On the evening of Thursday, January 18, students and faculty gathered at the Robert A. Jones Conference Room to hear the talk “Russian Media Today,” delivered by Derk Sauer, CEO and founder of the Moscow Times. Sauer offered insights into the social, economic and political conditions affecting Russia, and shared how his publishing company gained popularity. Headquartered in the Russian capital, the Moscow Times is a weekly English-language newspaper first published in 1992.
To begin his talk, Sauer presented a reality of Russia misunderstood by most Americans. He insisted that Putin and Russia “are not the same thing,” and that people are mistaken to focus their attention on one person when examining the political character of a nation. Many people in Russia actually disassociate themselves from Putin. Sauer admits, however, that talking about Russia is difficult because of its massive size and diverse population. He suggests attempting to understand the country as belonging to three different societies.
The first society comprises those living away from the cities, many of whom are unable to access today’s technology. Sauer even compares their lifestyle to being stuck in time 100 years ago.
The second society contains private enterprises. Currently, Russia is experiencing growth in the technology sector, with some locations incubating startups like Silicon Valley’s. Sauer considered the Moscow Times to belong to this category before it was sold, since he needed to find and attract a market to become successful. Interestingly, he pointed out that more women lead companies in Russia than anywhere else in Europe or the United States.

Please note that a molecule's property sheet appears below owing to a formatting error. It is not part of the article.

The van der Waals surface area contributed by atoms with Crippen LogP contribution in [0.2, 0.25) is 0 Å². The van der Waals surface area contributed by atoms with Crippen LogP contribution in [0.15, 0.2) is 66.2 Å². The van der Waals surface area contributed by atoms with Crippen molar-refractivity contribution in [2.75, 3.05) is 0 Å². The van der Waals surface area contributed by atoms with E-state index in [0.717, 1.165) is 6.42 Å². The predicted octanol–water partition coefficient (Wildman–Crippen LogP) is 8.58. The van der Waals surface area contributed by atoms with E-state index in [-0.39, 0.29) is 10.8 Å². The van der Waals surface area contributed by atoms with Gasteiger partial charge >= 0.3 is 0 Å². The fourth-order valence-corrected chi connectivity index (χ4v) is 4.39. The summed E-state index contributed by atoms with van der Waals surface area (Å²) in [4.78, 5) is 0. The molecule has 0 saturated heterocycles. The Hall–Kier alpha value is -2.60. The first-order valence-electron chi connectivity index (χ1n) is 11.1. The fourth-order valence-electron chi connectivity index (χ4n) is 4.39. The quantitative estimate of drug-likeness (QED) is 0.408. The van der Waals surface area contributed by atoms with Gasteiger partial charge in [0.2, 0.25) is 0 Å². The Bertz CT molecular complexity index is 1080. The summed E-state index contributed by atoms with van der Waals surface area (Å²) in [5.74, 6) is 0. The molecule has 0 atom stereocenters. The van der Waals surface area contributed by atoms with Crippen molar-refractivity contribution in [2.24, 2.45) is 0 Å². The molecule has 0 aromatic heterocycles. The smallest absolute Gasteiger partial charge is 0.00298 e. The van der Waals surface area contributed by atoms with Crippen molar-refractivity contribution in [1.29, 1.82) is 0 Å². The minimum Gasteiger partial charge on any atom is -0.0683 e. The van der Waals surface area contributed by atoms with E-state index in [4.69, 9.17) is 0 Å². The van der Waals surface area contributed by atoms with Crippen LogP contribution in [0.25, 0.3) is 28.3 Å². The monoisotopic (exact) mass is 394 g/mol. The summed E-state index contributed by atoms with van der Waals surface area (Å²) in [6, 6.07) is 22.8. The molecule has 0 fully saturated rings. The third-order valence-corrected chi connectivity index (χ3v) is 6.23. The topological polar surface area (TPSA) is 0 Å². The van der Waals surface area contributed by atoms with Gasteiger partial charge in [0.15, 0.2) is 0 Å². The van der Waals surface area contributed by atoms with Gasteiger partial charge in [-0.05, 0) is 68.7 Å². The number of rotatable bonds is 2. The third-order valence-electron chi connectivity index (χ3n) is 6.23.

The third society consists of rich industrialist oligarchs. He estimates that there are 1,000 people in Moscow who know each other and are in control of the city’s important institutions. One famous example brought up by Sauer was Mikhail Prokhorov, who gained his fortune producing nickel and palladium and was wealthy enough to become owner of the Brooklyn Nets.
For the past 20 years, some of the most powerful oligarchs have included media owners because media is used to influence public opinion. With money being exchanged for articles, Sauer insists that journalism in Russia is corrupted. Conversely, newspapers in Russia threaten companies with malicious articles in return for advertisements.
As the talk progressed, Sauer spoke at length about managing the Moscow Times. He humorously recalled how he once fired 1,000 employees because he encountered many people who were unsure of their jobs at the company. Sauer considered such organizational inefficiency to be very “Soviet.”
The Moscow Times’ popularity began to skyrocket during the Ukrainian crisis in 2014. The Times was the only media company to cover the event, and it became the biggest news outlet in the country, exceeding state television. Once the company became profitable, Sauer sold it to Prokhorov, who initially refused the offer out of fear of upsetting the Kremlin. Despite his enormous power over the newspaper, Prokhorov never told the Times what to write.
Sauer shared his own stories about his troubles with the Kremlin. The Moscow Times reported that Putin’s son-in-law became a billionaire at 32 because the state bank gave him $1.3 billion to buy shares in the company where he works. The Times also wrote about Putin’s daughter becoming the chair of an important real estate committee in Russia. Such stories did not sit well with the Kremlin, and Prokhorov’s offices were raided as a result. For the Moscow Times, the message was clear: writing about Putin and his inner circle was off-limits. Prokhorov was forced to sell the newspaper, and Sauer eventually left Russia.
After the talk was finished, Sauer opened the floor for questions.
“Media is a big way [Russia] control[s] information, and so knowing how the media works lets you really understand how to play the game in Russia,” said Charles Smith ‘20. “If you don’t play the game, they’ll kick out the country, or put you in jail, or have you killed. It’s sort of a critical way of understanding how business works in the country, how politics works, pretty much how everything works. So if you can follow the flow of information, you can make a connection.”